you could try an index on user_id,scoring, and you definitely want one
on token (any time you do a join you want an index on the columns you
join on). You might try adding article_id to that first index to see
if you can get the DB to use that to help by the grouping

Fred

Jeffrey L. Taylor wrote in post #959191:

Quoting Marnen Laibow-Koser <lists@ruby-forum.com>:

Jeffrey L. Taylor wrote in post #958953:
> How should I index the terms table for maximum speed?

How can we tell you? You neglected to say how you're using that
table...or is the query below the only one you're interested in?

Correct, this is the one I care about. All others are trivial in terms
of
resources compared to this one.

> It doesn't have
> to be
> Rails migration doable.

But it will be, since adding indices generally is.

Composite keys are not supported in stock Rails.

Composite *primary keys* are not (but there's a plugin). Composite
*indices* are. You can specify multiple columns in add_index.

And I will not switch
DB
servers next week, so having the index creation in portable form is not
a necessity.

Never write SQL in Rails unless there's no other way.

Best,

Quoting Marnen Laibow-Koser <lists@ruby-forum.com>:

Jeffrey L. Taylor wrote in post #959191:
> Quoting Marnen Laibow-Koser <lists@ruby-forum.com>:
>> Jeffrey L. Taylor wrote in post #958953:
>> > How should I index the terms table for maximum speed?
>>
>> How can we tell you? You neglected to say how you're using that
>> table...or is the query below the only one you're interested in?
>>
>
> Correct, this is the one I care about. All others are trivial in terms
> of
> resources compared to this one.
>
>> > It doesn't have
>> > to be
>> > Rails migration doable.
>>
>> But it will be, since adding indices generally is.
>>
>
> Composite keys are not supported in stock Rails.

Composite *primary keys* are not (but there's a plugin). Composite
*indices* are. You can specify multiple columns in add_index.

Sorry I left out a constraint that turned out to be critical. This is the
primary and only index on this table. I've tried the plug-in. It was not
reliable in my use scenario.

> And I will not switch
> DB
> servers next week, so having the index creation in portable form is not
> a necessity.

Never write SQL in Rails unless there's no other way.

If it is feasible in Rails, I do it that way. However, I was explicitly
lifting the constraint of doable in Rails for this usecase. If the usecase
included dozens of servers and multiple DB server software, then staying in
Rails would make sense. I have one production server (with test database) and
one or two development setups (with test databases). Setup in the database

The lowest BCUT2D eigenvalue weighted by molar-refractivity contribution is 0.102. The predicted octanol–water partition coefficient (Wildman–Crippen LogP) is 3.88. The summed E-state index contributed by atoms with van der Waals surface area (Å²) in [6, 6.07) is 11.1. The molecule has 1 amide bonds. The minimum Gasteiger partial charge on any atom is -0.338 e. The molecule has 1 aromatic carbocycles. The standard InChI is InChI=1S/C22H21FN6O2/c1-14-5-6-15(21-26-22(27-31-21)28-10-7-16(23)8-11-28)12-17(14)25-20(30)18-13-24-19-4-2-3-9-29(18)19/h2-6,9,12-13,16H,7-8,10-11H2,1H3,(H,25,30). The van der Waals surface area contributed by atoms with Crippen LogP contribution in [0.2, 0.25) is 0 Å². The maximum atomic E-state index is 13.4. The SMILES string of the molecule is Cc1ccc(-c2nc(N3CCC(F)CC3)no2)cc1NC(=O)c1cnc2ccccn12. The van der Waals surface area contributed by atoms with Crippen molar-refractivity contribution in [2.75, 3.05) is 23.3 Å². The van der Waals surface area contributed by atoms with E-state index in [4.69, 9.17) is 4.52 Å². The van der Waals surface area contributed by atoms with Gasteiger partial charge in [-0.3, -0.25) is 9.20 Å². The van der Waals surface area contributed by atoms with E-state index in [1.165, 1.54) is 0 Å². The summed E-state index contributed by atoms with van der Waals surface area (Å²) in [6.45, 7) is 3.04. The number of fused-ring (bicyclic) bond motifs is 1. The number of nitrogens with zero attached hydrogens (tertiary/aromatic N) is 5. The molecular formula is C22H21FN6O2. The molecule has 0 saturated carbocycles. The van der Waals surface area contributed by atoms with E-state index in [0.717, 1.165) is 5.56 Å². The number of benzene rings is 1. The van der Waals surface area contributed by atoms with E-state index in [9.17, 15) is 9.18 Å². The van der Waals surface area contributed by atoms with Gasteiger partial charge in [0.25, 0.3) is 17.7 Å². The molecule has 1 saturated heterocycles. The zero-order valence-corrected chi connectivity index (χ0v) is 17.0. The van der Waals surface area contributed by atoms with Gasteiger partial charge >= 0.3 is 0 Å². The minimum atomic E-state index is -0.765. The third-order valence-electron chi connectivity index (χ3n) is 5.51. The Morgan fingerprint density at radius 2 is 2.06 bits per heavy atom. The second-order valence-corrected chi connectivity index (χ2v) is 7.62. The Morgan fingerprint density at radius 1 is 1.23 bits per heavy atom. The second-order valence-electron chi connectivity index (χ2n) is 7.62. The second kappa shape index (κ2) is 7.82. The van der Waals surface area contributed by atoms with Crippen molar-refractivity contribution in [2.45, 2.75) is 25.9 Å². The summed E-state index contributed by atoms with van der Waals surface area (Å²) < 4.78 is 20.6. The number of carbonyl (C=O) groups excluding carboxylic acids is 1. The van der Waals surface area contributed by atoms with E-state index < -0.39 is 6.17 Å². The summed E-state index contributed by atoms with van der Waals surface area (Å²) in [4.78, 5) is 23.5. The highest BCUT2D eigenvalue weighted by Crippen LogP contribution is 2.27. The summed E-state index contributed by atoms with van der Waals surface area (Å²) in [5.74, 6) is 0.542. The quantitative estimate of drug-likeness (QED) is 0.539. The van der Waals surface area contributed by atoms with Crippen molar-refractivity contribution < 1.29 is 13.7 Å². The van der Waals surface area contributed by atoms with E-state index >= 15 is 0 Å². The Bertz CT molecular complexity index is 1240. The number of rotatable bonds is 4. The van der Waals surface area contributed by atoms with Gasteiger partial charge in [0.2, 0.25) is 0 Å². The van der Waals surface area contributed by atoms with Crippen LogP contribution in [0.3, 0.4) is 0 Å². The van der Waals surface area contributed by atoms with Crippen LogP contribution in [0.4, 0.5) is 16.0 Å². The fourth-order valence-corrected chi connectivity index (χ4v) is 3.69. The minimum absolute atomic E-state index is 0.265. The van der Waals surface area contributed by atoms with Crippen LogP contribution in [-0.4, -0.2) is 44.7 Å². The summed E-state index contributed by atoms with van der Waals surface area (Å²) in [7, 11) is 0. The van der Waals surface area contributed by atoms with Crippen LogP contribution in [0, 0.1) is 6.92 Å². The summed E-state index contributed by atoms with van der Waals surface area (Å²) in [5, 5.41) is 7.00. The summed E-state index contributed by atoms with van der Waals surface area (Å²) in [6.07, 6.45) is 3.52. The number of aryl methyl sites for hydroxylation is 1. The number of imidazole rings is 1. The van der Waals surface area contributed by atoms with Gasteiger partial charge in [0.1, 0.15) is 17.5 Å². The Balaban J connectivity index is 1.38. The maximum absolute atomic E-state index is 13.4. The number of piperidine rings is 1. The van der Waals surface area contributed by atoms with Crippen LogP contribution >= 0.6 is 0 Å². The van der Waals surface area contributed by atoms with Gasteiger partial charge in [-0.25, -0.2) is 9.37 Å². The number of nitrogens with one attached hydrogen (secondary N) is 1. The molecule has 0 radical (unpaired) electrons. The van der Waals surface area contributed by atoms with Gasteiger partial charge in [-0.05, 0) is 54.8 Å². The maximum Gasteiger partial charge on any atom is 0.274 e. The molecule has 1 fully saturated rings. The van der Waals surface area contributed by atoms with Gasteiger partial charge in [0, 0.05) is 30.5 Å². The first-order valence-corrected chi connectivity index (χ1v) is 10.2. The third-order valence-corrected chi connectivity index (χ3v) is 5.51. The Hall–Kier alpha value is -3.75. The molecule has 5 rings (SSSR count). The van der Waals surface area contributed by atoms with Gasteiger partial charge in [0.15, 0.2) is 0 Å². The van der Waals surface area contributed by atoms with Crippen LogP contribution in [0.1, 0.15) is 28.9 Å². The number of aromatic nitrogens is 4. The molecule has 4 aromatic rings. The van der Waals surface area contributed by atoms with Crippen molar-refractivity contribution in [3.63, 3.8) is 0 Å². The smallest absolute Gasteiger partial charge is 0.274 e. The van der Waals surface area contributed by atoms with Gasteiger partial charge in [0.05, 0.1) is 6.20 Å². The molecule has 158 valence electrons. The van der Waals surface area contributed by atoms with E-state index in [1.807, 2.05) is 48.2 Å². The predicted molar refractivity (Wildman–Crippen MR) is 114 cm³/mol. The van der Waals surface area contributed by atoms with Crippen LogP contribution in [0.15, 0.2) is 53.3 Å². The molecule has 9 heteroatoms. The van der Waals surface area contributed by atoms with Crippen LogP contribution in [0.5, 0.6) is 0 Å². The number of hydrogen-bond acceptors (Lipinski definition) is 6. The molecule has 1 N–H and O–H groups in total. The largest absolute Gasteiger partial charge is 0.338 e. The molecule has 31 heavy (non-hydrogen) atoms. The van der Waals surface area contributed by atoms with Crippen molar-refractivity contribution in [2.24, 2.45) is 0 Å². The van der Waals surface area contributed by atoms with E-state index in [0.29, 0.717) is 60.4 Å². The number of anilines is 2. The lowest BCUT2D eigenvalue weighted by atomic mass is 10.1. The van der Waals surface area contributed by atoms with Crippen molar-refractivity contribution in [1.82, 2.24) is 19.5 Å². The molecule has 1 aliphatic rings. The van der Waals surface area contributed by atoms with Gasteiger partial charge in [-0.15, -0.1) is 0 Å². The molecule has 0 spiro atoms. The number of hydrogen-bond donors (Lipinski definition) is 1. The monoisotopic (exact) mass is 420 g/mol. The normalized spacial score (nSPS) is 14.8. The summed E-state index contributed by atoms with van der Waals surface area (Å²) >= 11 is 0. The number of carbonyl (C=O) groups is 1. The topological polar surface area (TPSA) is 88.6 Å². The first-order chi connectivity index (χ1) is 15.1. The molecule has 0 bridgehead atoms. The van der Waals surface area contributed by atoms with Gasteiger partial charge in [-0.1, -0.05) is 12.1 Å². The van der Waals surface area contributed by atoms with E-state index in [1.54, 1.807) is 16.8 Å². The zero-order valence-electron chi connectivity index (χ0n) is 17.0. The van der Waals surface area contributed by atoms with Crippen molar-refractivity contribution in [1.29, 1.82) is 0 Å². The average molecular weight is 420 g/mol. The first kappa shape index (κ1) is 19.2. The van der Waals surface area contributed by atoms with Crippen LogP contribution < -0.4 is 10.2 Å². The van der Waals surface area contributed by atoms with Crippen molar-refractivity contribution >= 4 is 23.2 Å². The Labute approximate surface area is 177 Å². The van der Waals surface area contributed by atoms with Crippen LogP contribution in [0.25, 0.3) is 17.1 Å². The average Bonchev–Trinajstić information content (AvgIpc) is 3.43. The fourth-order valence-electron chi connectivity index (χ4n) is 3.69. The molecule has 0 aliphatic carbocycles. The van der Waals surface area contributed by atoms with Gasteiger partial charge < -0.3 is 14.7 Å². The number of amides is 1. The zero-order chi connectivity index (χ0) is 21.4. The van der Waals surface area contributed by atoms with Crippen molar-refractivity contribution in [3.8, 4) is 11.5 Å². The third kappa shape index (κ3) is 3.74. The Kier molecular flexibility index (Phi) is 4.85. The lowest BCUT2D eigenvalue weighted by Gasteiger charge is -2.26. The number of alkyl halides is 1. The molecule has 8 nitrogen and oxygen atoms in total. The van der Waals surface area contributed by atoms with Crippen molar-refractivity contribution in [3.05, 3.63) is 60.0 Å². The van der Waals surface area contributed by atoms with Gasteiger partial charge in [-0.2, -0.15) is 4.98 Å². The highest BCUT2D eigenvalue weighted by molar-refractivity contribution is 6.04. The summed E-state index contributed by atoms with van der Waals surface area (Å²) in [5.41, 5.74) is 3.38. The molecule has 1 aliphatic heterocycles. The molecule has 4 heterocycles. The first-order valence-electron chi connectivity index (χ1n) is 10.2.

client program is very doable. Fighting to shoehorn a usecase that Rails does
not handle into Rails is not productive.

Jeffrey

Jeffrey L. Taylor wrote in post #960038:

Quoting Marnen Laibow-Koser <lists@ruby-forum.com>:

> of

Composite *primary keys* are not (but there's a plugin). Composite
*indices* are. You can specify multiple columns in add_index.

Sorry I left out a constraint that turned out to be critical. This is
the
primary and only index on this table. I've tried the plug-in. It was
not
reliable in my use scenario.

Then here's what I would suggest. Keep the composite index, but do not
make it the primary key. Use a surrogate key (that is, a Rails-style id
field) instead. You'll be happier. Rails will be happier. Composite
primary keys tend to be annoying (yes, I've worked with them
successfully, but I'm glad I no longer have to), and anyway surrogate
keys are nicer because you can guarantee that they'll never ever change
over the life of the record.

> And I will not switch
> DB
> servers next week, so having the index creation in portable form is not
> a necessity.

Never write SQL in Rails unless there's no other way.

If it is feasible in Rails, I do it that way. However, I was explicitly
lifting the constraint of doable in Rails for this usecase. If the
usecase
included dozens of servers and multiple DB server software, then staying
in
Rails would make sense. I have one production server (with test
database) and
one or two development setups (with test databases). Setup in the
database
client program is very doable.

But it's a bad idea since it defeats automation. The right way to do
this -- if you *must* -- is to put raw SQL in the migration and set the
schema dumper to use SQL. That way you can still use migrations and the
schema file.

Fighting to shoehorn a usecase that
Rails does
not handle into Rails is not productive.

On the contrary, it's very productive. That's how many of the best
Rails plugins got developed.

But in this case, all you need to do is add a surrogate key.

Jeffrey

Best,